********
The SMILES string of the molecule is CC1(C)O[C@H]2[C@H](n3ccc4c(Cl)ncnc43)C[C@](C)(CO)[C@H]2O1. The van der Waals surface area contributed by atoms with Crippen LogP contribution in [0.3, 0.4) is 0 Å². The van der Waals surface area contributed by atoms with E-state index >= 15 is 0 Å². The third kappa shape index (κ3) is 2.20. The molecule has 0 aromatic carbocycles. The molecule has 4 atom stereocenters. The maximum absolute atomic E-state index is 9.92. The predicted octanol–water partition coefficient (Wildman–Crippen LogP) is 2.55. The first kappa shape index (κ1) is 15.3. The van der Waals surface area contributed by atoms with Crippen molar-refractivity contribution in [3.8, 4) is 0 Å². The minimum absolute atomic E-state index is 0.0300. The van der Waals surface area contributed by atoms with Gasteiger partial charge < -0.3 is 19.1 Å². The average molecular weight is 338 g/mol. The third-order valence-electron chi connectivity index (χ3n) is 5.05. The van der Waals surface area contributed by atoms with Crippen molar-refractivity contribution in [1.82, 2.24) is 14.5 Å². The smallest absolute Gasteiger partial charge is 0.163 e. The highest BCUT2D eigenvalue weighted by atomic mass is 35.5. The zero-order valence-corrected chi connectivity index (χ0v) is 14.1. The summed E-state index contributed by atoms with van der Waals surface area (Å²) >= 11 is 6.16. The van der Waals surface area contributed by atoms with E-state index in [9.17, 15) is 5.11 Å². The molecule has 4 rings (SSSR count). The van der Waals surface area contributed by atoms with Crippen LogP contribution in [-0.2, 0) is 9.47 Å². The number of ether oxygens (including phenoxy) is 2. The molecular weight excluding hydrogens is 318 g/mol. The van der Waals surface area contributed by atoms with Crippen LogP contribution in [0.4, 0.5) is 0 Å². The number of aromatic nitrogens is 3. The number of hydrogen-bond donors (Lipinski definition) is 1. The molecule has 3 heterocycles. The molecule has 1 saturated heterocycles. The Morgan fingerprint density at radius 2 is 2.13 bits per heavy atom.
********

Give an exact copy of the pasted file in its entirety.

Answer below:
The SMILES string of the molecule is CC1(C)O[C@H]2[C@H](n3ccc4c(Cl)ncnc43)C[C@](C)(CO)[C@H]2O1. The van der Waals surface area contributed by atoms with Crippen LogP contribution in [0.3, 0.4) is 0 Å². The van der Waals surface area contributed by atoms with E-state index >= 15 is 0 Å². The third kappa shape index (κ3) is 2.20. The molecule has 0 aromatic carbocycles. The molecule has 4 atom stereocenters. The maximum absolute atomic E-state index is 9.92. The predicted octanol–water partition coefficient (Wildman–Crippen LogP) is 2.55. The first kappa shape index (κ1) is 15.3. The van der Waals surface area contributed by atoms with Crippen molar-refractivity contribution in [3.8, 4) is 0 Å². The minimum absolute atomic E-state index is 0.0300. The van der Waals surface area contributed by atoms with Gasteiger partial charge < -0.3 is 19.1 Å². The average molecular weight is 338 g/mol. The third-order valence-electron chi connectivity index (χ3n) is 5.05. The van der Waals surface area contributed by atoms with Crippen molar-refractivity contribution in [1.82, 2.24) is 14.5 Å². The smallest absolute Gasteiger partial charge is 0.163 e. The highest BCUT2D eigenvalue weighted by atomic mass is 35.5. The zero-order valence-corrected chi connectivity index (χ0v) is 14.1. The summed E-state index contributed by atoms with van der Waals surface area (Å²) >= 11 is 6.16. The van der Waals surface area contributed by atoms with E-state index in [9.17, 15) is 5.11 Å². The molecule has 4 rings (SSSR count). The van der Waals surface area contributed by atoms with Crippen LogP contribution in [-0.2, 0) is 9.47 Å². The number of ether oxygens (including phenoxy) is 2. The molecular weight excluding hydrogens is 318 g/mol. The van der Waals surface area contributed by atoms with Crippen LogP contribution in [0.4, 0.5) is 0 Å². The number of aromatic nitrogens is 3. The number of hydrogen-bond donors (Lipinski definition) is 1. The molecule has 3 heterocycles. The molecule has 1 saturated heterocycles. The Morgan fingerprint density at radius 2 is 2.13 bits per heavy atom.